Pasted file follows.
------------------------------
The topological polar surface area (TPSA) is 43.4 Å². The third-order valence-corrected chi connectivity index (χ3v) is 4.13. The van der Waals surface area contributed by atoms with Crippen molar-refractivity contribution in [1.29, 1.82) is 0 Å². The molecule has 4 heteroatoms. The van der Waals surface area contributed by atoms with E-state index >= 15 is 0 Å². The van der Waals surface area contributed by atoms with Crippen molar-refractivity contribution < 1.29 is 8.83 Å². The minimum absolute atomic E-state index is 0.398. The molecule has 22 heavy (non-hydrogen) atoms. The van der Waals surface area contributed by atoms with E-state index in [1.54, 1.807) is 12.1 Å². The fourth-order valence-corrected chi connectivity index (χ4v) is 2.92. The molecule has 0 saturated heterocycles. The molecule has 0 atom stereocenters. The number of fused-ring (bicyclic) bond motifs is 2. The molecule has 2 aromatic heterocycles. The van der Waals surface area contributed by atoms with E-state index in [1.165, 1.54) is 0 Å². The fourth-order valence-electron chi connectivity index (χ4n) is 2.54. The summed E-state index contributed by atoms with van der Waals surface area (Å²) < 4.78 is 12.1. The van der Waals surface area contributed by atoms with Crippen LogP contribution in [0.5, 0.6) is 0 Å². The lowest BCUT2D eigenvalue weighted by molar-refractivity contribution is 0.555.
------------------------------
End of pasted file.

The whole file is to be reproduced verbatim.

The topological polar surface area (TPSA) is 43.4 Å². The third-order valence-corrected chi connectivity index (χ3v) is 4.13. The van der Waals surface area contributed by atoms with Crippen molar-refractivity contribution in [1.29, 1.82) is 0 Å². The molecule has 4 heteroatoms. The van der Waals surface area contributed by atoms with E-state index >= 15 is 0 Å². The van der Waals surface area contributed by atoms with Crippen molar-refractivity contribution < 1.29 is 8.83 Å². The minimum absolute atomic E-state index is 0.398. The molecule has 22 heavy (non-hydrogen) atoms. The van der Waals surface area contributed by atoms with E-state index in [1.54, 1.807) is 12.1 Å². The fourth-order valence-corrected chi connectivity index (χ4v) is 2.92. The molecule has 0 saturated heterocycles. The molecule has 0 atom stereocenters. The number of fused-ring (bicyclic) bond motifs is 2. The molecule has 2 aromatic heterocycles. The van der Waals surface area contributed by atoms with E-state index in [1.165, 1.54) is 0 Å². The fourth-order valence-electron chi connectivity index (χ4n) is 2.54. The summed E-state index contributed by atoms with van der Waals surface area (Å²) < 4.78 is 12.1. The van der Waals surface area contributed by atoms with Crippen LogP contribution in [0.5, 0.6) is 0 Å². The lowest BCUT2D eigenvalue weighted by molar-refractivity contribution is 0.555.